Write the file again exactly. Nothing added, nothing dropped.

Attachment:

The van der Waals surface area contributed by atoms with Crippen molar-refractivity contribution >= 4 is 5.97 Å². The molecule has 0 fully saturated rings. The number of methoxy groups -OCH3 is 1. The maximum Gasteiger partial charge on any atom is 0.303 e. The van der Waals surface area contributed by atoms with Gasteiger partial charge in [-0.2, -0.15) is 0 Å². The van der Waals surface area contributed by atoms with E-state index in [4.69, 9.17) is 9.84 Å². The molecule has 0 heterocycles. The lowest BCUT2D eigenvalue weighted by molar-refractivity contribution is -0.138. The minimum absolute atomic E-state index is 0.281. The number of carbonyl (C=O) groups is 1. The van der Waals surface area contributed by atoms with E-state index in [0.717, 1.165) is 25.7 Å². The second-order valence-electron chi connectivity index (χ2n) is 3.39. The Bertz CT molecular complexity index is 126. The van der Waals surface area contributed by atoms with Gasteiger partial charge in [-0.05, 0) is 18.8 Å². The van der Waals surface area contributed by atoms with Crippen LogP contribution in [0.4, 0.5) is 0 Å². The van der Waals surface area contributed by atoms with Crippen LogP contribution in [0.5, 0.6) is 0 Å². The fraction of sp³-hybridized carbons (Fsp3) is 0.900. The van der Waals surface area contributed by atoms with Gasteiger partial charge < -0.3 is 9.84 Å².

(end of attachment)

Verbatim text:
The van der Waals surface area contributed by atoms with Crippen molar-refractivity contribution >= 4 is 5.97 Å². The molecule has 0 fully saturated rings. The number of methoxy groups -OCH3 is 1. The maximum Gasteiger partial charge on any atom is 0.303 e. The van der Waals surface area contributed by atoms with Gasteiger partial charge in [-0.2, -0.15) is 0 Å². The van der Waals surface area contributed by atoms with E-state index in [4.69, 9.17) is 9.84 Å². The molecule has 0 heterocycles. The lowest BCUT2D eigenvalue weighted by molar-refractivity contribution is -0.138. The minimum absolute atomic E-state index is 0.281. The number of carbonyl (C=O) groups is 1. The van der Waals surface area contributed by atoms with E-state index in [0.717, 1.165) is 25.7 Å². The second-order valence-electron chi connectivity index (χ2n) is 3.39. The Bertz CT molecular complexity index is 126. The van der Waals surface area contributed by atoms with Gasteiger partial charge in [-0.05, 0) is 18.8 Å². The van der Waals surface area contributed by atoms with Crippen LogP contribution in [0.4, 0.5) is 0 Å². The van der Waals surface area contributed by atoms with Crippen LogP contribution in [0.5, 0.6) is 0 Å². The fraction of sp³-hybridized carbons (Fsp3) is 0.900. The van der Waals surface area contributed by atoms with Gasteiger partial charge < -0.3 is 9.84 Å².